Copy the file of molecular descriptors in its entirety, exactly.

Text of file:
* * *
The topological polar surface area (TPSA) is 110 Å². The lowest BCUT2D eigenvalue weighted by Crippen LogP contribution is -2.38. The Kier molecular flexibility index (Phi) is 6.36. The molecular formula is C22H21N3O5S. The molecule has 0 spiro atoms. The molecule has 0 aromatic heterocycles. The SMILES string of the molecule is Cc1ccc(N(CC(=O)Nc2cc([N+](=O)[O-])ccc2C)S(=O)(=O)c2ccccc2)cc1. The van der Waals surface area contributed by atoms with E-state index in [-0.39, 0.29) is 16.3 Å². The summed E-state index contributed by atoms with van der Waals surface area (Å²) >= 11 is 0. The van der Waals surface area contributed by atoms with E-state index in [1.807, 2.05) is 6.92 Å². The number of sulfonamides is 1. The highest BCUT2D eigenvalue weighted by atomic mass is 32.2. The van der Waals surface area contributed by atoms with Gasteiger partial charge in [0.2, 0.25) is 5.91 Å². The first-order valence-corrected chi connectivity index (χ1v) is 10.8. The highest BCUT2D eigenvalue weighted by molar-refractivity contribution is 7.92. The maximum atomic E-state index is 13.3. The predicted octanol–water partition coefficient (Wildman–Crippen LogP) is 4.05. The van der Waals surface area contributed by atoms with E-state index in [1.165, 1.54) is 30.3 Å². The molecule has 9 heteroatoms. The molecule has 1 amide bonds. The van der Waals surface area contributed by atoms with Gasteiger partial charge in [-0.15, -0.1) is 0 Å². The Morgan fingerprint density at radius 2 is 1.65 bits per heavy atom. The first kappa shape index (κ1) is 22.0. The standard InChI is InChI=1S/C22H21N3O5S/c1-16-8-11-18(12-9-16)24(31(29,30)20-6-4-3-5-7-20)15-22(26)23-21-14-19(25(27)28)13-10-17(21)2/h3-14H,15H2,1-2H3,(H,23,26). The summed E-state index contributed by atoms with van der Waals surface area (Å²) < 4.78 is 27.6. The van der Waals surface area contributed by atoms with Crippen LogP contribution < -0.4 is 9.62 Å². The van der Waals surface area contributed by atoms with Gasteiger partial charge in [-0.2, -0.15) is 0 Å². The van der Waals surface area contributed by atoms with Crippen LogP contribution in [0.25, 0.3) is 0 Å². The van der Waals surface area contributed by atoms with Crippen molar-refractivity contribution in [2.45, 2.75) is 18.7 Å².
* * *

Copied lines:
The topological polar surface area (TPSA) is 110 Å². The lowest BCUT2D eigenvalue weighted by Crippen LogP contribution is -2.38. The Kier molecular flexibility index (Phi) is 6.36. The molecular formula is C22H21N3O5S. The molecule has 0 spiro atoms. The molecule has 0 aromatic heterocycles. The SMILES string of the molecule is Cc1ccc(N(CC(=O)Nc2cc([N+](=O)[O-])ccc2C)S(=O)(=O)c2ccccc2)cc1. The van der Waals surface area contributed by atoms with E-state index in [-0.39, 0.29) is 16.3 Å². The summed E-state index contributed by atoms with van der Waals surface area (Å²) >= 11 is 0. The van der Waals surface area contributed by atoms with E-state index in [1.807, 2.05) is 6.92 Å². The number of sulfonamides is 1. The highest BCUT2D eigenvalue weighted by atomic mass is 32.2. The van der Waals surface area contributed by atoms with Gasteiger partial charge in [0.2, 0.25) is 5.91 Å². The first-order valence-corrected chi connectivity index (χ1v) is 10.8. The highest BCUT2D eigenvalue weighted by molar-refractivity contribution is 7.92. The maximum atomic E-state index is 13.3. The predicted octanol–water partition coefficient (Wildman–Crippen LogP) is 4.05. The van der Waals surface area contributed by atoms with E-state index in [1.165, 1.54) is 30.3 Å². The molecule has 9 heteroatoms. The molecule has 1 amide bonds. The van der Waals surface area contributed by atoms with Gasteiger partial charge in [-0.15, -0.1) is 0 Å². The Morgan fingerprint density at radius 2 is 1.65 bits per heavy atom. The first kappa shape index (κ1) is 22.0. The standard InChI is InChI=1S/C22H21N3O5S/c1-16-8-11-18(12-9-16)24(31(29,30)20-6-4-3-5-7-20)15-22(26)23-21-14-19(25(27)28)13-10-17(21)2/h3-14H,15H2,1-2H3,(H,23,26). The summed E-state index contributed by atoms with van der Waals surface area (Å²) < 4.78 is 27.6. The van der Waals surface area contributed by atoms with Crippen LogP contribution < -0.4 is 9.62 Å². The van der Waals surface area contributed by atoms with Gasteiger partial charge in [-0.2, -0.15) is 0 Å². The van der Waals surface area contributed by atoms with Crippen LogP contribution in [0.25, 0.3) is 0 Å². The van der Waals surface area contributed by atoms with Crippen molar-refractivity contribution in [2.45, 2.75) is 18.7 Å².